Jill Harley (bottom right) never wears fake eyelashes now, she’s only interested in colour: Chrome stick by Leichner.. 5s. 3d., with Gait orange paint near the socket line and Dorothy Gray’s Light-Up Yellow lipstick, 11s. 6d., as a highlighter for her eyes. Woltz ltaliana’s pale green polish, Laguna, goes on her nails to match up with her pale green wellingtons. Instead of expensive face-shapers, she brushes on Miners’ Frosted Brown Powder Eye Shadow, 2s. 10d. For her lips, she mixes an old red lipstick with Boots 17 Shiny Brown Eye Shadow Stick, 2s. 6d.

Two of my favourite models + one of my favourite designers + some wild 1970 make-up = happy Liz.

Photographed by Steve Hiett.

Scanned from Honey, September 1970.

Emotion by Helena Rubenstein

Hair and make-up, Helena Rubenstein, Make-up, Marie Cosindas, Stavropoulos, Vintage Adverts, Vogue

Polaroid Portrait by Marie Cosindas commissioned by Helena Rubinstein Inc. 1968.

Gown by Stavropoulos.

Scanned from Vogue, July 1969.

Penelope Tree by Avedon

1960s, avedon, Hair and make-up, Inspirational Images, Make-up, penelope tree, Vogue

Penelope Tree, nineteen, daughter of Mr Ronald and the Hon. Marietta Tree – the look of a dreamy Petrouchka. “I am all make-up,” she once said: she sees her face as a canvas, brushing on colour to strange, beguiling, sometimes extraordinary effect. While the effect on other people can be startling, she remains totally serene. Her imaginative face-painting began when she was thirteen. “I did it first to get attention, now I don’t notice it.” With a bright acquisitive mind that absorb countries, people, books, her heroes are Mailer and Nabokov, aesthetics and politics her life, and she takes a beautiful picture. This one, with bird feather eyes, by Avedon.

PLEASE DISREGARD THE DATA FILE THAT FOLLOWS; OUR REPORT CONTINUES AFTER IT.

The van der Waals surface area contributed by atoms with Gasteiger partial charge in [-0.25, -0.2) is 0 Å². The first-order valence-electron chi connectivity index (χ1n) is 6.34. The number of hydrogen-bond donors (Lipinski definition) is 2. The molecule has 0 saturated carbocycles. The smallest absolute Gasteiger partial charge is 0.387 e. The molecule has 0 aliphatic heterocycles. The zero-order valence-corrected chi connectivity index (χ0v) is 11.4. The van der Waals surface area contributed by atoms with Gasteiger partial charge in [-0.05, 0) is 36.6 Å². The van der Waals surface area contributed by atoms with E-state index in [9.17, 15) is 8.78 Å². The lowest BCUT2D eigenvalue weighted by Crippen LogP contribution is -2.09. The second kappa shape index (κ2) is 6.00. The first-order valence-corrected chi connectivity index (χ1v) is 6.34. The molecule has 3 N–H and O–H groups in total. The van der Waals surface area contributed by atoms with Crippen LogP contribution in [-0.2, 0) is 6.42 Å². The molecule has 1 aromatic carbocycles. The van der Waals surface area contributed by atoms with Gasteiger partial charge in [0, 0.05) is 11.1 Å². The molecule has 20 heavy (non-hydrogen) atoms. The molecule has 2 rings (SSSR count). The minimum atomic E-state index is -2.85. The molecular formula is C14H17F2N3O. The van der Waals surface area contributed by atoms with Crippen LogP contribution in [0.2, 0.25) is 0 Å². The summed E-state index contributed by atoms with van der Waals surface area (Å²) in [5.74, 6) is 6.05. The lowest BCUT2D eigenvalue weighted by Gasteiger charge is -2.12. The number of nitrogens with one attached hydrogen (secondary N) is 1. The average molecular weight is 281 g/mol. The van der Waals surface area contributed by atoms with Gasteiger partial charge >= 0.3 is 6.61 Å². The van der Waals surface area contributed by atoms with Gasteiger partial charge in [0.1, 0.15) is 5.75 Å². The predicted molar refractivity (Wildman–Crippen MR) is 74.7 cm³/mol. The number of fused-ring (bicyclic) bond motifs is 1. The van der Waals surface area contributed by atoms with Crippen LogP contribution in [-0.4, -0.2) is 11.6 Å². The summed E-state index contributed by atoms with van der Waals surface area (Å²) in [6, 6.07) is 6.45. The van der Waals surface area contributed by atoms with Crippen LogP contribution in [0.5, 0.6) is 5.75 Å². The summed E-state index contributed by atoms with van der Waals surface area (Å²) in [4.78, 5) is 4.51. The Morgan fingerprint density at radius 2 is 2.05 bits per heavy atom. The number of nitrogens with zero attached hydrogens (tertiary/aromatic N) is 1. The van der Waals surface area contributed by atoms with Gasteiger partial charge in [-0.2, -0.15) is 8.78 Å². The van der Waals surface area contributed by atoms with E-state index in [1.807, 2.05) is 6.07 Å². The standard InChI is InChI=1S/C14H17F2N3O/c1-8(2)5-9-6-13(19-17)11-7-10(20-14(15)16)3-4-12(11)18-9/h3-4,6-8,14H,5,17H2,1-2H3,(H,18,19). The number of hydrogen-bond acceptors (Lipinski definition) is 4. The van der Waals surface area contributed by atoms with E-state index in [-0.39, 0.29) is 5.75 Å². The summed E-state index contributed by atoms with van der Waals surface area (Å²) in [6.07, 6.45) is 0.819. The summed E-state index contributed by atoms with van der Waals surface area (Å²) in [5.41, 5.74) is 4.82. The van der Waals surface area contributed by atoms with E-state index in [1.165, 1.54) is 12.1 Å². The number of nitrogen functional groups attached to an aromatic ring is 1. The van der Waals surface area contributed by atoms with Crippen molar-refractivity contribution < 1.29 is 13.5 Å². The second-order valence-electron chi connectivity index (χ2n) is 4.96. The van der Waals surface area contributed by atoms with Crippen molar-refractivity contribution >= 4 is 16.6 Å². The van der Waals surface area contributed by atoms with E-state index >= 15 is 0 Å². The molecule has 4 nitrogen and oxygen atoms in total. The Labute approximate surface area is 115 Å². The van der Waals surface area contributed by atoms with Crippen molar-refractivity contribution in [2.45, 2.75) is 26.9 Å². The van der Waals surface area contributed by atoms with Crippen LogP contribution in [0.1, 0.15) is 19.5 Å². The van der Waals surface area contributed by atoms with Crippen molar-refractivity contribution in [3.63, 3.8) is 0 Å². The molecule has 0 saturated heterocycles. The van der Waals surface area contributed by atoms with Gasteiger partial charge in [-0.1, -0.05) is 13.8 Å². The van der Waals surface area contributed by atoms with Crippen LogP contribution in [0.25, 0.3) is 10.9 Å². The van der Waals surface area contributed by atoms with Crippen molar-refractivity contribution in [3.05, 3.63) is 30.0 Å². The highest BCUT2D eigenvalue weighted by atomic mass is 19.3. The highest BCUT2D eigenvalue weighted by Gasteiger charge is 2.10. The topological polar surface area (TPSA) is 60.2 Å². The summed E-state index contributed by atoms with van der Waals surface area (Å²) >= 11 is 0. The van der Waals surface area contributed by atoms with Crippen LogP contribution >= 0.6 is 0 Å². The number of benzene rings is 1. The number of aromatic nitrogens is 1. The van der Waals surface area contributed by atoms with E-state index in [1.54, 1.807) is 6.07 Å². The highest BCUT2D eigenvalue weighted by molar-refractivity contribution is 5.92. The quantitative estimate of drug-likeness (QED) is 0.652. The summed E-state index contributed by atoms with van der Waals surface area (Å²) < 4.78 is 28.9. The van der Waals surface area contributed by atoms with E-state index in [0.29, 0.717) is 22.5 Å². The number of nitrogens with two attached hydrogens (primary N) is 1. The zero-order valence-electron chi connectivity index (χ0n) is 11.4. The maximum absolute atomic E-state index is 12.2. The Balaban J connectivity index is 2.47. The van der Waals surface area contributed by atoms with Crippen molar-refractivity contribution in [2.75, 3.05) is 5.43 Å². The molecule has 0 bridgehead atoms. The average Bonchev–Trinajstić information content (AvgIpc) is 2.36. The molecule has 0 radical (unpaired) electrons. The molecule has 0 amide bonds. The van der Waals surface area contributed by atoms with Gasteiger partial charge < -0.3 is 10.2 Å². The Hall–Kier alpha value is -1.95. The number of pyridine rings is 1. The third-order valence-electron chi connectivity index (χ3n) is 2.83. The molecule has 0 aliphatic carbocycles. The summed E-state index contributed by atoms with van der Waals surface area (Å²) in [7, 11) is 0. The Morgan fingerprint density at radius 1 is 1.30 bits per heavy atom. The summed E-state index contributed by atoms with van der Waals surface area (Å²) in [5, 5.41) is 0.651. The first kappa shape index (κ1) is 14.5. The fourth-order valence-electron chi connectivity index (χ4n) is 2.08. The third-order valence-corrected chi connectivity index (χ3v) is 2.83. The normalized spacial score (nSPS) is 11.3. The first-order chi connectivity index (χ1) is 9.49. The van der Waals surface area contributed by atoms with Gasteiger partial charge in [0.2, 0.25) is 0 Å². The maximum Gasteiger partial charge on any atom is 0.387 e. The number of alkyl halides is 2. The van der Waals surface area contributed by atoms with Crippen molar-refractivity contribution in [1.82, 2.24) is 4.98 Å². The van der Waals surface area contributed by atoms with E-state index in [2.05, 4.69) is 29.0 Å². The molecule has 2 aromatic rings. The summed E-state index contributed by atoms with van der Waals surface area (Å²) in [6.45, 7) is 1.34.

Photographed by Richard Avedon.

Scanned from Beauty in Vogue, 1969.

Put on your party face

19 magazine, 1970s, Hair and make-up, Inspirational Images, John Bishop, Make-up, Richard Sharah, Vivienne Lynn
Nothing is too daring, nothing too outrageous. In fact, the more the fantasy, colour and individuality you create, the better.

Model on the right is Vivienne Lynn. Hair is by Keith at Smile. Make-up by Richard Sharah.

Photographed by John Bishop.

Scanned from 19 Magazine, December 1976.

What See-throughs did for breasts, Gala Lip Pen does for mouths.

1970s, cosmopolitan, Make-up, Vintage Adverts

Scanned from Cosmopolitan, December 1972

Don’t cry your eyes out

19 magazine, 1970s, Hair and make-up, Make-up, mary quant, Vintage Adverts
“Don’t cry your eyes out”, says Mary Quant. “I’ve just added some new colours to my Tearproof Mascara range. You can now get chocolate, grey, bottle-green as well as black, brown-black and blue.”

Scanned from 19 Magazine, September 1975.

A blaze of frosted colour

19 magazine, 1970s, Almay, Hair and make-up, Make-up, Uncategorized
These brilliant frosted lipsticks in 10 glowing glistening colours give you tantalising lips that even feel beautiful and Almay call them ‘Colour Moist Pearls’.

Scanned from 19 Magazine, September 1971.

The Seven Faces of Beauty

1970s, barry lategan, beauty, Gina Fratini, Hair and make-up, Herbert Johnson, Inspirational Images, Make-up, Sujon, Vintage Adverts, Vivienne Lynn, Vogue
Monday’s Child is Fair of Face. Blue flowers from Novelty Imports. Blue silk blouse by Sujon.

A stunningly styled and photographed advertisement feature for Boots No7 cosmetics, based around the ‘Monday’s Child’ nursery rhyme (although they’ve muddled up Friday and Saturday as far as I remember it). As a Tuesday’s child, I’m pretty happy with my lot although never sure how graceful I am. Which one are you? I particularly love Vivienne Lynn’s mournful Wednesday’s Child.

Photographed by Barry Lategan.

Scanned from Vogue, June 1972.

Tuesday’s Child is Full of Grace. Pink voile blouse by Plainclothes. Hat by Herbert Johnson.
Wednesday’s Child is Full of Woe.
Thursday’s Child has Far to Go
Friday’s Child works hard for her living.
Saturday’s Child is Loving and Giving.
And the child that is born on the Sabbath Day is Bonny and Blithe, Good and Gay. White smock top by Gina Fratini.

Sunfire Frosts

1970s, Hair and make-up, Inspirational Images, Make-up, Revlon, Vintage Adverts, Vogue

Revlon creates the new Mouth of Summer ’73.

This is the mouth no summer has seen before! Rich, sensuous, dark-fire in six new Revlon colours, iced with frost. A whole new creamfrost formula. Lush and luscious colours only Revlon could create!

Scanned from Vogue, July 1973